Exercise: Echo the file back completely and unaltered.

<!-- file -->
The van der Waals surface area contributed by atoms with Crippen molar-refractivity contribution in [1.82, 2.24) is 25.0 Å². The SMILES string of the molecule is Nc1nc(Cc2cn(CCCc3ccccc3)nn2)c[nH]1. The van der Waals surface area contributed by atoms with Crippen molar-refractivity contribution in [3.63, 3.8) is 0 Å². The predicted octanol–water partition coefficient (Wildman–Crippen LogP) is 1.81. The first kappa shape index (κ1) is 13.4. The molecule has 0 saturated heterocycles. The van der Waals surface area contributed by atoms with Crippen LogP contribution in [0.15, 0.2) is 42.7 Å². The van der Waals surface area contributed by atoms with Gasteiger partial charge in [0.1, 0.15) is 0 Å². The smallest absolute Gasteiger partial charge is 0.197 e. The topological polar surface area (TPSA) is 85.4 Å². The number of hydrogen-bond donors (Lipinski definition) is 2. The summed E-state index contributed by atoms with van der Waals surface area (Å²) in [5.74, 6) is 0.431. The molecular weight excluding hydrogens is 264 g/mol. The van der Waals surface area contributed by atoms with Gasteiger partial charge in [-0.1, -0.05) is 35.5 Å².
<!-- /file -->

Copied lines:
The van der Waals surface area contributed by atoms with Crippen molar-refractivity contribution in [1.82, 2.24) is 25.0 Å². The SMILES string of the molecule is Nc1nc(Cc2cn(CCCc3ccccc3)nn2)c[nH]1. The van der Waals surface area contributed by atoms with Crippen molar-refractivity contribution in [3.63, 3.8) is 0 Å². The predicted octanol–water partition coefficient (Wildman–Crippen LogP) is 1.81. The first kappa shape index (κ1) is 13.4. The molecule has 0 saturated heterocycles. The van der Waals surface area contributed by atoms with Crippen LogP contribution in [0.15, 0.2) is 42.7 Å². The van der Waals surface area contributed by atoms with Gasteiger partial charge in [0.1, 0.15) is 0 Å². The smallest absolute Gasteiger partial charge is 0.197 e. The topological polar surface area (TPSA) is 85.4 Å². The number of hydrogen-bond donors (Lipinski definition) is 2. The summed E-state index contributed by atoms with van der Waals surface area (Å²) in [5.74, 6) is 0.431. The molecular weight excluding hydrogens is 264 g/mol. The van der Waals surface area contributed by atoms with Gasteiger partial charge in [-0.1, -0.05) is 35.5 Å².